When I was younger, I distinctly remember the triumphant return of the fanny pack.
Unlike its predecessors this new style of fanny pack had been re-designed to look “cool” as it rested snuggly on the side of every teenage girl’s hip.
The reason I remember this fashion fad is because I still have that Coach knock-off fannypack I bought to look “hip” still hanging in my closet. However, it doesn't help me a lot with my personal travel safety.
Interested in Personal Safety Products? Read more at 9 Anti Theft Devices for Safe and Secure Travel
Personal Safety Products for Travel
The truth is that even after the fad died (about two months after it started), I frequently used my knock-off fanny pack as a travel accessory.
Before leaving for the airport, I would pack it full with money, my passport and my boarding pass – it was a great place to store all my valuables. In fact, I used it more than my first anti-theft travel accessory, a neck wallet/pouch.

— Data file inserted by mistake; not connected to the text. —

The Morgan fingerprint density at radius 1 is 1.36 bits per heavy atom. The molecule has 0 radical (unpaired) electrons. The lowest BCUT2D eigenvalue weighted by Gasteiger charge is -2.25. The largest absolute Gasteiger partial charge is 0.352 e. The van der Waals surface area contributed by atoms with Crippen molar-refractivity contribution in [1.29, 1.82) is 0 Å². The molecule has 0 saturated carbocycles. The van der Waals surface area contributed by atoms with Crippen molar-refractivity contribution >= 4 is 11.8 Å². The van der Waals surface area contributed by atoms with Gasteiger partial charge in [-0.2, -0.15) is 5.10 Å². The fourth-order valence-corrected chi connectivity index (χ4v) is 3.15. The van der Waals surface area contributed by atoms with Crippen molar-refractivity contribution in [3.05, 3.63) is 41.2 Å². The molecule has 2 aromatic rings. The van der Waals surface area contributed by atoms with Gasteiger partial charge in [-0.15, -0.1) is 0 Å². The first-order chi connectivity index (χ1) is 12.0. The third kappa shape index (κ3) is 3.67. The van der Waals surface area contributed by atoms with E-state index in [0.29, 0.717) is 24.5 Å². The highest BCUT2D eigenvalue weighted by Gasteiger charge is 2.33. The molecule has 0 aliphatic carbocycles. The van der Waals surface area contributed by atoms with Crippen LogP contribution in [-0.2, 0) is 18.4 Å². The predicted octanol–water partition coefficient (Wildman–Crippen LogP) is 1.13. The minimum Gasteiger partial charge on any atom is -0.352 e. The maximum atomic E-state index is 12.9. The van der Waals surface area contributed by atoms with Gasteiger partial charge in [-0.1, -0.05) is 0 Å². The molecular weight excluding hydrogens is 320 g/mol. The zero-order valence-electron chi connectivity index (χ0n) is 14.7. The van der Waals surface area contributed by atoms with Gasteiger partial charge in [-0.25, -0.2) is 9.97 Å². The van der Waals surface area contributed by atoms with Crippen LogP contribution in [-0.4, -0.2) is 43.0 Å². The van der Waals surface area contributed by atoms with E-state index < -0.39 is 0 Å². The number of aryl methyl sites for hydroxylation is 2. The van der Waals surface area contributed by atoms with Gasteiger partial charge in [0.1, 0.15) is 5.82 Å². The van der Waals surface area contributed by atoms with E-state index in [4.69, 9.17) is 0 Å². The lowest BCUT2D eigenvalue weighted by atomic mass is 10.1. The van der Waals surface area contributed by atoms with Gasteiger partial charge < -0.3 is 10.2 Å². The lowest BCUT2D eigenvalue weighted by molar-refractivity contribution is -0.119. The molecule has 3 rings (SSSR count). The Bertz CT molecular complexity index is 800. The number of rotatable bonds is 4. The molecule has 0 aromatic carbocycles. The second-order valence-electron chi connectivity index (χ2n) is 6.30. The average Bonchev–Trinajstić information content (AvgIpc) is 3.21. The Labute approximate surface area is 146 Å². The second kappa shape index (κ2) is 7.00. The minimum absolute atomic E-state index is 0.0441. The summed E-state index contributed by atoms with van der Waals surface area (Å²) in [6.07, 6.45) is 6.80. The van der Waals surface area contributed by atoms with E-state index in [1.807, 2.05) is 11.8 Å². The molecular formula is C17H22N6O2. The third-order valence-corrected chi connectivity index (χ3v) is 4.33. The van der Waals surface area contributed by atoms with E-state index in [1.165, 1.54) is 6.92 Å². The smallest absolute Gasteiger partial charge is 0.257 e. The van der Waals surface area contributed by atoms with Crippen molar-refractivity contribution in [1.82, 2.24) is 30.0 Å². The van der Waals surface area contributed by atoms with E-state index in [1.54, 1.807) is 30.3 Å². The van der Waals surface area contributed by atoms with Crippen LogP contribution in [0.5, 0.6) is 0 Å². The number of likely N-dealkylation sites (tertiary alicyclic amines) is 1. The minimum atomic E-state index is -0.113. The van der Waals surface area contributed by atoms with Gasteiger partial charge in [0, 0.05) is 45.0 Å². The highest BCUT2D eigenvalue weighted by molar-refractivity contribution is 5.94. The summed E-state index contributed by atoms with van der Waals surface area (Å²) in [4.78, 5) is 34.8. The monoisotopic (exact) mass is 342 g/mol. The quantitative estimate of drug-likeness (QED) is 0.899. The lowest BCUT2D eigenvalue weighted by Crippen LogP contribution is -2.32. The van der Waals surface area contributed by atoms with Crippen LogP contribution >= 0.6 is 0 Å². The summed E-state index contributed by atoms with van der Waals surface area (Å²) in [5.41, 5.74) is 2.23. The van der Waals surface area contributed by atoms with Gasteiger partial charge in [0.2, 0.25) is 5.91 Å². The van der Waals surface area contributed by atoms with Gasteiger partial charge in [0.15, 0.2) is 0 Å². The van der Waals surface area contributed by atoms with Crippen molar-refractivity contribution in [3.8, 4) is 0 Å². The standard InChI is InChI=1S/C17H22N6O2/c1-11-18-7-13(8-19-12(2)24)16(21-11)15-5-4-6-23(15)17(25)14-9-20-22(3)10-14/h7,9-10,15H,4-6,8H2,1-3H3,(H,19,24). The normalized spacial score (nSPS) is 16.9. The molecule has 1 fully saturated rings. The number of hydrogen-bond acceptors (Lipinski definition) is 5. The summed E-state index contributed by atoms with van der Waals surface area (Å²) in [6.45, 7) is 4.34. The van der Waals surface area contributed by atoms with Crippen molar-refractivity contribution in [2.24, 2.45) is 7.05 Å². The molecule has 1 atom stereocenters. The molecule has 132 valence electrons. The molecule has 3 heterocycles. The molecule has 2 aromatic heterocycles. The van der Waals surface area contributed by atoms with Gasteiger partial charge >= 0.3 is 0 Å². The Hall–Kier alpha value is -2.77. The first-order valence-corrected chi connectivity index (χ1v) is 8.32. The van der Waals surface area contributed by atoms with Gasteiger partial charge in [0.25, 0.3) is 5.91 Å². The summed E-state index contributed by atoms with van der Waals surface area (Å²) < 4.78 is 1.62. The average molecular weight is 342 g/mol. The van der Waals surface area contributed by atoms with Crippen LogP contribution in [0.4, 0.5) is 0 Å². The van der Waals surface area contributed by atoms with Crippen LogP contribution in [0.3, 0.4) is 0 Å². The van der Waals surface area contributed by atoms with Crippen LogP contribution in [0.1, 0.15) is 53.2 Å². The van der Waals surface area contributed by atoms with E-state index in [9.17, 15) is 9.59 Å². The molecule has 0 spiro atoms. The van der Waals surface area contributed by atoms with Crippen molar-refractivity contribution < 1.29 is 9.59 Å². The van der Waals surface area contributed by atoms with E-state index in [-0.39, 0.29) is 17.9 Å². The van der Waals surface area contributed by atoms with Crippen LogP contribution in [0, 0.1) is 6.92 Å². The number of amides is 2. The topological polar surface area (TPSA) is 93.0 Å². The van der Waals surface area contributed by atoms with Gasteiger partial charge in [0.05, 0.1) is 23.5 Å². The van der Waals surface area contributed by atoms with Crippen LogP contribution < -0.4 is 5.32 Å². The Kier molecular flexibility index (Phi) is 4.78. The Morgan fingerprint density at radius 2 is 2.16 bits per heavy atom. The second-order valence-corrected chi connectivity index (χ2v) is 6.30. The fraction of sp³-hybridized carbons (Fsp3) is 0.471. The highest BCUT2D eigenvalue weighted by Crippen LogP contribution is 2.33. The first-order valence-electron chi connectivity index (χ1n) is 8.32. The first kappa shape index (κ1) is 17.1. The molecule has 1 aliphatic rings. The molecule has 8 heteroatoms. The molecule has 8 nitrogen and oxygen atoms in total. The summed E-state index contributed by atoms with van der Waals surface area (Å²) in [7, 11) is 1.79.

My father bought the pouch when I went on a school trip to Egypt at the age of 17.
I wore it for the first couple of days but the weight of the pouch around my neck quickly became bothersome. I ended up putting it in my backpack instead of wearing it around my neck.
Here are some Personal travel safety products that will help you Travel Safer and keep you from having to wear a fanny pack in public.
Money belts and neck pouches are just one of the many different types of personal safety products that travelers can research and invest in before they hit the open road.
These products are arguably the most unexciting things that you can pack, yet they will certainly provide you with some peace of mind when you're abroad.
Nevertheless, travelers should always remember that no gadget can take the place of an attentive and ever-vigilant backpacker.
Money than Money Belts for Personal Travel Safety
There are various versions of the money belt but their essential function is to conceal and protect valuables.
It is recommended that individuals place enough money for their daily needs in their backpack and/or purse and should only access their money belt in a private setting, preferably away from prying eyes.